Sericulture - A Timeless Treasure from China

Five thousand and three hundred years ago, the carved ivory art of a silkworm cocoon unveiled the chapter of the significant history of sericulture, an exquisite combination of mulberry agriculture and silk reeling technology.

Join us to go back in time and discover the art of sericulture with these watercolor paintings made by out artist. It's a story of the beauty of silk, a treasure of the wisdom of our ancestors...


Art of Sericulture
Silkworms seeds are washed and cleaned for a better selection, thorough disinfection.
Healthier silkworms, better and stronger silk floss.


The Art Of Sericulture
Picking the freshest and most tender mulberry leaves to feed the silkworms. Silkworms only eat organic mulberry leaves, no pesticides, no chemicals.


The Art Of Sericulture
Silkworms have to go through four dormant stages to grow into a much larger and thicker size. At the final stage, they are two inches long, bluish white and vigorous.


The Art Of Sericulture
Silkworms cluster together and being placed onto a "hill". They gradually stop eating and ready to make cocoon.


The Art Of Sericulture
Cocoons are removed from the "hill", carefully graded by the quality, types and color. In this stage, cocoons are also picked for incubating silkworm moths for the next cycle.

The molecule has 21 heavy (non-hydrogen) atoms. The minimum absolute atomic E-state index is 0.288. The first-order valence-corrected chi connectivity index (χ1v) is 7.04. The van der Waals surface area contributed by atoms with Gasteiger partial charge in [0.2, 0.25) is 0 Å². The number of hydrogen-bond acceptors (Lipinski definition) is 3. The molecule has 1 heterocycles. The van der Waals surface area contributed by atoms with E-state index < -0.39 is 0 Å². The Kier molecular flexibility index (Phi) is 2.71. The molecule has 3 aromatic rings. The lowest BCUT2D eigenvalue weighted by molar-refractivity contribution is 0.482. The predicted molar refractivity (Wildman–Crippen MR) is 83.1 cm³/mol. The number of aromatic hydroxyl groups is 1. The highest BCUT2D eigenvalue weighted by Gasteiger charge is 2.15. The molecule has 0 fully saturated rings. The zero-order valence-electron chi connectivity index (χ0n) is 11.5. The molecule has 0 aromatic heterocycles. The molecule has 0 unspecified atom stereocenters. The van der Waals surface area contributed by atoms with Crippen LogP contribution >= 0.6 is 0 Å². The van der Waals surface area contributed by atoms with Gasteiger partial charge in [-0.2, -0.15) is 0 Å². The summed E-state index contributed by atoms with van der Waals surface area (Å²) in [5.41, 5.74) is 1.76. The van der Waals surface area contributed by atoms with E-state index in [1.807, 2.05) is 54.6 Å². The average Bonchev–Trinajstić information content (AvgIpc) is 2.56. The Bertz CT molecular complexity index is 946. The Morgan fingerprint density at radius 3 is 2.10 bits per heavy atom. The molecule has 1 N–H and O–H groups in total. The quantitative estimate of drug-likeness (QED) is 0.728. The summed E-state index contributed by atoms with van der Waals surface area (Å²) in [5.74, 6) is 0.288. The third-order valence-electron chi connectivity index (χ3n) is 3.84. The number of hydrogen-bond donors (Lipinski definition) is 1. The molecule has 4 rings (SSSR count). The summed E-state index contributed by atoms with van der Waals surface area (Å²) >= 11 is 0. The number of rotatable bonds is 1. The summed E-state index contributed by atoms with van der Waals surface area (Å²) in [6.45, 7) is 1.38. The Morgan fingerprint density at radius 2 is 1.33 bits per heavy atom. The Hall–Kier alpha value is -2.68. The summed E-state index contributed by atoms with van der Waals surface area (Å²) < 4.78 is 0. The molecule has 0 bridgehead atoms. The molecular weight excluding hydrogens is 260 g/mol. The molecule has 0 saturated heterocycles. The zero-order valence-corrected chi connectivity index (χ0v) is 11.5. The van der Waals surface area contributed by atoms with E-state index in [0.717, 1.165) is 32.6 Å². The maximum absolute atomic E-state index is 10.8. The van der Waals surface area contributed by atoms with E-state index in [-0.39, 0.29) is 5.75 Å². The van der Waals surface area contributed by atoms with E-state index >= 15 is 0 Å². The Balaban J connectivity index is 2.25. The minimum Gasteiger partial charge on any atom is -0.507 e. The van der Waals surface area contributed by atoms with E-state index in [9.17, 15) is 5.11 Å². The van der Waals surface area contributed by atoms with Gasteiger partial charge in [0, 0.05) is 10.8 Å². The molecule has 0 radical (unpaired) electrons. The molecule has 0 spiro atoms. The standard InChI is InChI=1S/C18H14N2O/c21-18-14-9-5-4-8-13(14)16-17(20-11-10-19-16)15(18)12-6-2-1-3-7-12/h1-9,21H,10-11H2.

The Art Of Sericulture
Cocoons are being boiled under a precisely controlled temperature to dissolve the sericin. Seven or eight strand of silk floss are pulled at the same time and reeled together into raw silk .


The Art Of Sericulture
Sort out the raw silk floss and arrange into rolls. Dry them naturally. In ancient time, people present these raw silk rolls to worship to Gods and pray for another good year of production.


The Art Of Sericulture
The strings of raw silk on the reeling wheel are twisted and must be wound onto a wooden shaft to proceed weaving.


The Art Of Sericulture
In this step, the silk threads need to be unwound from the shaft and wound onto a warp beam used on the weaving machine.


The Art Of Sericulture
Jacquard fabric with simple geometric pattern can be dated back to Shang and Zhou Dynasty (1600bc - 256bc). The records of the earliest jacquard machines in the literature, especially the structure and operation methods of the jacquard machine, are not well documented.   It is noted in "Tien-kung-kai-Wu: Exploitation of the Work of Nature, Chinese Agriculture and Technology in the XVII Century" over 400 years later, that the intense yet harmonious movement echoing between the person up on the machine pulling up the warp while the weaver in front of the machine preparing to throw the shuttle.


Sericulture is timeless treasure from the orient and we want to show it to the world.

Together, we will keep this precious art alive.

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